By bridgemi/Bridge staff
MICHIGAN TRUTH SQUAD ANALYSIS: House District 63 — Jase Bolger vs. Bill Farmer
Truth Squad calls: Foul, Technical foul
This Truth Squad report covers numerous campaign materials from both sides in the race for the seat in District 63 of the Michigan House of Representatives. House Speaker Jase Bolger faces a challenge from Democrat Bill Farmer. First we look at the anti-Bolger/pro-Farmer materials followed by a review of Bolger’s campaign web site.
Questionable statement: “It’s wrong when politicians raise taxes on seniors and the middle class to pay for tax giveaways to big corporations and rich CEOs.”
Bill Farmer is a Democrat running for the Michigan House against House Speaker Jase Bolger (R-Marshall). The statement on Farmer’s campaign website refers to tax changes pushed by Governor Rick Snyder during his first year in office. Among the changes Snyder was able to move through was elimination of most of the deductions on the income tax, including deductions for pension income and the Earned Income Tax Credit, as well as a freeze on the rate cut at 4.25 percent. He also replaced the Michigan Business Tax with a new 6 percent corporate income tax.
The package, explained in large part here, did eliminate the tax credit for pension income for some seniors (the change was phased in based on when the retiree was born), increasing their tax bills. The Senate Fiscal Agency had projected the change would mean $409.1 million for the state fiscal year that just ended, though a small portion of that amount also came from elimination of a credit for unemployment income.
In total, the elimination of the various income tax credits was projected to bring $559.1 million the first year and $1.42 billion for the fiscal year that started October 1.
So some seniors and those in the middle class will pay more, but so will any “rich CEOs”who saw the same elimination of tax credits.
One change could be considered a giveaway to rich CEOs: the package included changes that ensured business owners who paid small business owners who had paid both MBT and personal income tax on their business’ earnings would only pay one tax.
The package did, however, constitute a shift from corporate taxes to personal taxes. Initial estimates had the new corporate income tax bringing in nearly $2 billion less than the MBT. The SFA analysis showed the changes would bring in $1.09 billion for last fiscal year and $1.65 billion for the current fiscal year.
The plan eliminated most of the credits and deductions that had been allowed under the MBT, but it did allow for programs that would give grants to certain companies and sectors.
In short, though, the notion that recent tax changes are “wrong” is fair comment during a political campaign – a claim that voters should recognize as opinion rather than clear fact.
Questionable statement: “It’s wrong when politicians protect their lavish perks and expense accounts while cutting money to our local schools.”
The budget for last fiscal year did include cuts to education, $475.16 million. It cut $170 per pupil. And the budget for the first time used School Aid Fund revenue for universities and community colleges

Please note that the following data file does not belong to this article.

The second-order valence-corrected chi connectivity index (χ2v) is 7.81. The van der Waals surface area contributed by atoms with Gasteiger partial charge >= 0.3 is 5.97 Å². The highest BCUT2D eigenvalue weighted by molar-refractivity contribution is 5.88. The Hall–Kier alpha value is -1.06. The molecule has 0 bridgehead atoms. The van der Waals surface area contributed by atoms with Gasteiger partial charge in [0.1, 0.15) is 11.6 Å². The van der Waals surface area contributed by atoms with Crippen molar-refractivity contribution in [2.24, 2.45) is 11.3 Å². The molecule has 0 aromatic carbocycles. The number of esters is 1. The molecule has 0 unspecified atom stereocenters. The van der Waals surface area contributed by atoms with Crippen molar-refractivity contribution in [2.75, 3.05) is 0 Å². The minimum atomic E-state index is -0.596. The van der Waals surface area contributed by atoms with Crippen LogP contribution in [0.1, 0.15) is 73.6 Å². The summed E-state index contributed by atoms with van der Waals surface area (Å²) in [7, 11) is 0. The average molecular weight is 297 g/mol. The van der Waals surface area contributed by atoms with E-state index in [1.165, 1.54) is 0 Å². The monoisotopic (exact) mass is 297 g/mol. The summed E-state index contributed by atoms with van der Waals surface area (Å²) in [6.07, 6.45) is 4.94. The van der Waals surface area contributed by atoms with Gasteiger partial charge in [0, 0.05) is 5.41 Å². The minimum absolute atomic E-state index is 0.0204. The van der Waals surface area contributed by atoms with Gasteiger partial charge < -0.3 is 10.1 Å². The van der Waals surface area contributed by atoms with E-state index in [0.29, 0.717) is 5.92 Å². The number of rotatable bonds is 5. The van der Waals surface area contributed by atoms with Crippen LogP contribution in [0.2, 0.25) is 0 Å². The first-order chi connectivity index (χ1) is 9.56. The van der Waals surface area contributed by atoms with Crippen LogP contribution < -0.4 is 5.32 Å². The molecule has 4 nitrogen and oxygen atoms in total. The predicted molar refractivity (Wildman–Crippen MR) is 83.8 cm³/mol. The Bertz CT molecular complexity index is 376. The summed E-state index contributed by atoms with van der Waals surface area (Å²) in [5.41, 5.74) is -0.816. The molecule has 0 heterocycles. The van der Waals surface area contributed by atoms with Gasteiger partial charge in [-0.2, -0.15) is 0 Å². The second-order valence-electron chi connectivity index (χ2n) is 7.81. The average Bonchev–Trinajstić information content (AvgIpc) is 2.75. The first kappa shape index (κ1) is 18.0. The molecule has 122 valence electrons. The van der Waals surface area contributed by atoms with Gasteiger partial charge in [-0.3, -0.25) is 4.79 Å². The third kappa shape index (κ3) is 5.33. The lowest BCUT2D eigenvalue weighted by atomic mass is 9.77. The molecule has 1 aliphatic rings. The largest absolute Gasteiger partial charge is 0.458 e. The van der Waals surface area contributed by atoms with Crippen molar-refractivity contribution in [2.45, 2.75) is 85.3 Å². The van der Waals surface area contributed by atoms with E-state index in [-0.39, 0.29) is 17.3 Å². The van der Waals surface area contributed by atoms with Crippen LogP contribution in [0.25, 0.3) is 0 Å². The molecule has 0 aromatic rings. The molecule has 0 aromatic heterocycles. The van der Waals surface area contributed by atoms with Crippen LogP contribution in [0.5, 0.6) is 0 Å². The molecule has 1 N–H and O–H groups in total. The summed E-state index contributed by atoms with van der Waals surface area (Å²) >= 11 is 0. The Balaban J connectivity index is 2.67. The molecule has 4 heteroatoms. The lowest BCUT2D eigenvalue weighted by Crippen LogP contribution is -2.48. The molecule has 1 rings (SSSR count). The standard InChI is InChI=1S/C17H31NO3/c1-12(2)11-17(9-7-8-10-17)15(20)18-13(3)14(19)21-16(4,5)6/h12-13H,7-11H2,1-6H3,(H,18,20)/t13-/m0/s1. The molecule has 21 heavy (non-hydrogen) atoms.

The current year budget restored $200.52 million of that, with $120 more per pupil.
So money to local schools has been cut in recent years.
But so have “lavish perks and expense accounts” for the Legislature. The current members had their pay cut 10 percent under a recommendation of the State Officers Compensation Commission approved in 2009.
The Legislature did increase its funding for the current fiscal year by $6.28 million, but none of that went to operations for either chamber. They held their spending steady from the prior year. Most of the funding, $4.88 million, is for pay increases for employees of the two chambers. Another $1.4 million covered prefunding of retirement health care benefits and $606,200 was moved from the Department of Corrections to cover the Legislative Corrections Ombudsman.
Legislators also in 2011 eliminated retirement health care benefits for current and future members through Public Act 200 (Senate Fiscal Agency analysis).
Members do have office expense accounts, which include wages and benefits for their office staff, and are reimbursed for certain travel including one round trip to the capital each week. They also receive $900 per month (about $11,000 annually) for food and lodging. But the largely unfettered officeholder expense accounts, funded through contributions, have been gone for more than a decade.
Questionable statement: “And when the Speaker of the House himself is under a Grand Jury investigation for illegal activity and rigging an election, it’s time for a real change.”
A one-member grand jury has been empanelled to investigate whether crimes were committed in the deal struck by Bolger and Rep. Roy Schmidt (R-Grand Rapids) to have Schmidt change parties minutes before the filing deadline for the 2012 election and to have a straw candidate, Matthew Mojzak file on the Democratic ticket in an attempt to prevent that party from running a viable write-in candidate. In the end, the straw candidate withdrew and the Democrats were able to run a candidate who could potentially unseat Schmidt.
Schmidt has already been caught lying regarding the situation. He initially said he did not know the person who had filed as a Democrat, but it turned out the man was a family friend and he met him at the Secretary of State Office where he filed his candidacy.
There were also allegations that Schmidt had offered to pay the man to run, but there was no proof any money actually changed hands.
The Department of State Police investigated whether any election or other laws were broken in the transaction, but the Kent County prosecutor dropped the case before that investigation was completed because he did not see sufficient evidence to file any charges.